Canadian Legal Wills uses its 20+ years of experience and track record to ensure that your information is kept absolutely safe and secure.  They state that:

All data passing from your computer to this web site is authenticated and encrypted using 256-bit "SSL encryption".  This is the most advanced level of encryption available today, and it means that any information sent from your computer is scrambled in a way which makes it completely unintelligible if intercepted.  When you are on a secure section within the web site (i.e. after you have logged in as a member), a padlock will appear on your web browser.  This is your assurance that the encryption is in place and that you are communicating across a secure link.

Furthermore, this web site uses an industry standard high security streaming-encryption algorithm known as "RSA" to encrypt all of your information before it is stored online.  RSA is a public-key cryptosystem developed by MIT professors Ronald Rivest, Adi Shamir and Leonard Adleman. To give you a feeling for the level of security provided by this encryption, it has been estimated that with the most efficient algorithms known to date, it would take a computer operating at 1 million instructions per second over 300 quintillion years (that's 3 with 20 zeros behind it!) to break the encryption. That's several trillion times longer than the age of the Earth.

Furthermore, Canadian Legal Wills uses daily backups on each of their servers, and utilize a wide variety of physical protection for their primary systems.  When using your credit card, all purchases are made through a Secure Sockets Layer (SSL) encryption, with Private Communication Technology (PCT) security standards.  Your credit card is as secure as using it in any store or restaurant.

Canadian Legal Wills Review: My Experience

To fully illustrate just how easy the Canadian Legal Wills platform is to use, I took a variety of screenshots as I went through the online will kit process.  The truth is, that if you already know the answers to unique questions such as “if your executor predeceases you, who is your backup plan?” then you could actually create this will in 10 minutes or less. 

It took me 22 minutes because I hadn’t thought about questions like that.  I don’t have a lot of unique assets to worry about.  Family heirlooms, items of personal value, charitable requests etc. aren’t on my radar at this point in my life.

I contemplated setting up a trust for my niece and nephew - which would be the most tax-efficient route - but I decided that at this point, simply signing it over to my brother would be fine, as the amount saved on taxes likely wouldn’t be worth the added complication.

A couple of interesting prompts that I wasn’t expecting revolved around plans for pets and if I wanted to forgive any debts in the event of my passing.  

You can see from the below screenshots that Canadian Legal Wills has streamlined their process and instructions over the years.  I felt supported the entire way through and had no need for their online chat support, but it was comforting to know that it was there if I needed it.

Canadian Legal Wills vs Willful vs Formal Will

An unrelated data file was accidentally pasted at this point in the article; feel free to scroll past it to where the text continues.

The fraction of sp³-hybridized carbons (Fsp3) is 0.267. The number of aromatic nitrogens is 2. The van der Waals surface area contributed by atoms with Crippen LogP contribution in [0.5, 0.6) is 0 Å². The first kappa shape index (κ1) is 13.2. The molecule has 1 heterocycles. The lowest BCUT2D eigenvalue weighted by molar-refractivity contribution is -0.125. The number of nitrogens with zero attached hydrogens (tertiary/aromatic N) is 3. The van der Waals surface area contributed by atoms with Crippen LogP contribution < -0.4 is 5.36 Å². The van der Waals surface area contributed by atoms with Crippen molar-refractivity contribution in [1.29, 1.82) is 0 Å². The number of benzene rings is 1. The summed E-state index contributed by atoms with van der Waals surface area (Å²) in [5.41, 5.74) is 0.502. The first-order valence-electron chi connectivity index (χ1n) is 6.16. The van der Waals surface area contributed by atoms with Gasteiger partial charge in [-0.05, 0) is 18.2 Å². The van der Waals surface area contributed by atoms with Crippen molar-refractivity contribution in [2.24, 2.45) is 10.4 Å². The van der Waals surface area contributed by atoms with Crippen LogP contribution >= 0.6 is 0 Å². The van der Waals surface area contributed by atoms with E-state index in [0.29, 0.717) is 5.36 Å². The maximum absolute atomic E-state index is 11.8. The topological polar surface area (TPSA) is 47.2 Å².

What We Looked AtCanadian Legal WillsWillfulFormal Will
Cost of basic will$32$99+$59
Cost of Power of Attorney$24$50 for both (package)$39
Cost of Living Will$16$50 for both (package)$39
Available across Canada?Yes (except Quebec)Only 7 ProvincesYes (except Quebec)
Easy to use interface (looking at online reviews for Willful and Formal Will)YesYesYes
Option to have document reviewed by lawyerYesNoNo
Covers Assets Outside of CanadaYes (UK, USA, India)NoNo

**Note: All Canadian Legal Wills prices reflect our 20% off MDJ20 Promo Code

What Are a “Power of Attorney” and “Living Will” - Do I Need Them?

Living Will: A Canadian Living Will is a bit of a misused term.  The phrase “living will” has been lifted from our American cousins, and is often used to mean “Advanced Care Plan” in Canada.  Basically these are instructions that doctors and courts will read if for some tragic reason you are no longer in a physical/mental state that allows you communicate your wishes a given time.  It also designates a Power of Attorney for Personal Care (often called a medical proxy or healthcare representative) who can make medical treatment decisions on your behalf.

Power of Attorney: There are various types of power attorney, but the basic premise is that you’re giving legal power to someone else to make binding legal decisions on your behalf.  We discussed the Healthcare Power of Attorney above, but when most people use the phrase they are referring to a General Power of Attorney (often known as a Financial Power of Attorney).  There are many different levels and sub-settings under these categories, but the idea is that you are choosing someone to handle all of your financial affairs.  You can limit this power to a specific translation (ex: selling a car for you if you move overseas).

Do you need these options?

That’s a tough one.  Look, I’m not a lawyer, but here’s how I looked at it:  If thinking about these documents prevents you from creating a basic will - then ignore them for now!  Too much reading/thinking/decision-making often leads to paralysis-by-analysis and you NEED to get your will done ASAP.

That said, obviously in certain situations (beyond the scope of this post) having a Living Will or Power of Attorney is very important.  Unfortunately the chances of us dying one day - from something - are pretty darn high.  That’s why you need a will!  The chances that you are left in a state of lost capacity where you would need a Living will or Power of Attorney are not nearly as high.  So it’s up to you to weigh those probabilities for yourself.

Our Canadian Online Will Kit Promo Offer Code

If you click here you will automatically snag our Exclusive 20% Off will kit coupon.

You can also head over to Canadian Legal Wills and use our MDJ20 promo offer code to take advantage of that exclusive deal.  

Or Use Our Promo Offer Code: MDJ20

Canadian Legal Wills Review: Final Verdict

My experience with using the Canadian Legal Wills online will kit was more pain-free and time-efficient than I have imagined.  I was happy to cross something off of my “to do list” that had been on there for way too long.  For only $32 and with a money back guarantee, I don’t see how a person could go wrong. 

Don’t just take my word for it though - Robb Engen (one of my favourite Canadian personal finance writers) wrote in the Toronto Star that, “LegalWills.ca is the most affordable and comprehensive online will kit, with customers in the tens of thousands.”